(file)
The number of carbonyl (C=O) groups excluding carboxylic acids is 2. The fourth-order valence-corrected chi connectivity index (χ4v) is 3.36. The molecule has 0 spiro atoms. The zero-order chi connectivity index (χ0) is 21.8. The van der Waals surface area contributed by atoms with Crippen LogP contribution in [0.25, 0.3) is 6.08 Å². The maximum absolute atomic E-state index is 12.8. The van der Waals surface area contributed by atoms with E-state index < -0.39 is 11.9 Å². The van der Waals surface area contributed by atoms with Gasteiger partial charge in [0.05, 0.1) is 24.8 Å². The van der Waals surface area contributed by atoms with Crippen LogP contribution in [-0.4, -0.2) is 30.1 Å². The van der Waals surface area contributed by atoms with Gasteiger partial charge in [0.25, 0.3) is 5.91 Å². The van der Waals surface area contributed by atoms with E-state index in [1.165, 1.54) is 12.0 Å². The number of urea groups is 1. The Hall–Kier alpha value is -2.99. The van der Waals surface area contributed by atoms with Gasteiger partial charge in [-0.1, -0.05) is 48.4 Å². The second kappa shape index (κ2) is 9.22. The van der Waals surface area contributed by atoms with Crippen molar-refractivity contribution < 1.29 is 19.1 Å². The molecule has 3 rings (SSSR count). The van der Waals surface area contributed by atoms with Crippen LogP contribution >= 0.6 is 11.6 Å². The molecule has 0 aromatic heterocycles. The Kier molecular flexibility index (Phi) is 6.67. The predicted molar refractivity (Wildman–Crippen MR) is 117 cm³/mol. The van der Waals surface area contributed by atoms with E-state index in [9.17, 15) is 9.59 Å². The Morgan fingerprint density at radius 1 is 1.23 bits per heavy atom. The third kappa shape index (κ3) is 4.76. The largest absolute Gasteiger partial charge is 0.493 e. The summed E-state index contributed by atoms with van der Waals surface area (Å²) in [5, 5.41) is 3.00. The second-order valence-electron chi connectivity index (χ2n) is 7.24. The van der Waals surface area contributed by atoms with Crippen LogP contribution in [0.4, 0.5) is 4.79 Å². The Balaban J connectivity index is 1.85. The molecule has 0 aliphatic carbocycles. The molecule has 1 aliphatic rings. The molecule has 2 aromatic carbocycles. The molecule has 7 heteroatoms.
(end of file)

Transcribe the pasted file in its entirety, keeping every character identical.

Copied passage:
The number of carbonyl (C=O) groups excluding carboxylic acids is 2. The fourth-order valence-corrected chi connectivity index (χ4v) is 3.36. The molecule has 0 spiro atoms. The zero-order chi connectivity index (χ0) is 21.8. The van der Waals surface area contributed by atoms with Crippen LogP contribution in [0.25, 0.3) is 6.08 Å². The maximum absolute atomic E-state index is 12.8. The van der Waals surface area contributed by atoms with E-state index < -0.39 is 11.9 Å². The van der Waals surface area contributed by atoms with Gasteiger partial charge in [0.05, 0.1) is 24.8 Å². The van der Waals surface area contributed by atoms with Crippen LogP contribution in [-0.4, -0.2) is 30.1 Å². The van der Waals surface area contributed by atoms with Gasteiger partial charge in [0.25, 0.3) is 5.91 Å². The van der Waals surface area contributed by atoms with E-state index in [1.165, 1.54) is 12.0 Å². The number of urea groups is 1. The Hall–Kier alpha value is -2.99. The van der Waals surface area contributed by atoms with Gasteiger partial charge in [-0.1, -0.05) is 48.4 Å². The second kappa shape index (κ2) is 9.22. The van der Waals surface area contributed by atoms with Crippen molar-refractivity contribution < 1.29 is 19.1 Å². The molecule has 3 rings (SSSR count). The van der Waals surface area contributed by atoms with Crippen LogP contribution >= 0.6 is 11.6 Å². The molecule has 0 aromatic heterocycles. The Kier molecular flexibility index (Phi) is 6.67. The predicted molar refractivity (Wildman–Crippen MR) is 117 cm³/mol. The van der Waals surface area contributed by atoms with E-state index in [9.17, 15) is 9.59 Å². The Morgan fingerprint density at radius 1 is 1.23 bits per heavy atom. The third kappa shape index (κ3) is 4.76. The largest absolute Gasteiger partial charge is 0.493 e. The summed E-state index contributed by atoms with van der Waals surface area (Å²) in [5, 5.41) is 3.00. The second-order valence-electron chi connectivity index (χ2n) is 7.24. The van der Waals surface area contributed by atoms with Crippen LogP contribution in [0.4, 0.5) is 4.79 Å². The Balaban J connectivity index is 1.85. The molecule has 0 aliphatic carbocycles. The molecule has 1 aliphatic rings. The molecule has 2 aromatic carbocycles. The molecule has 7 heteroatoms.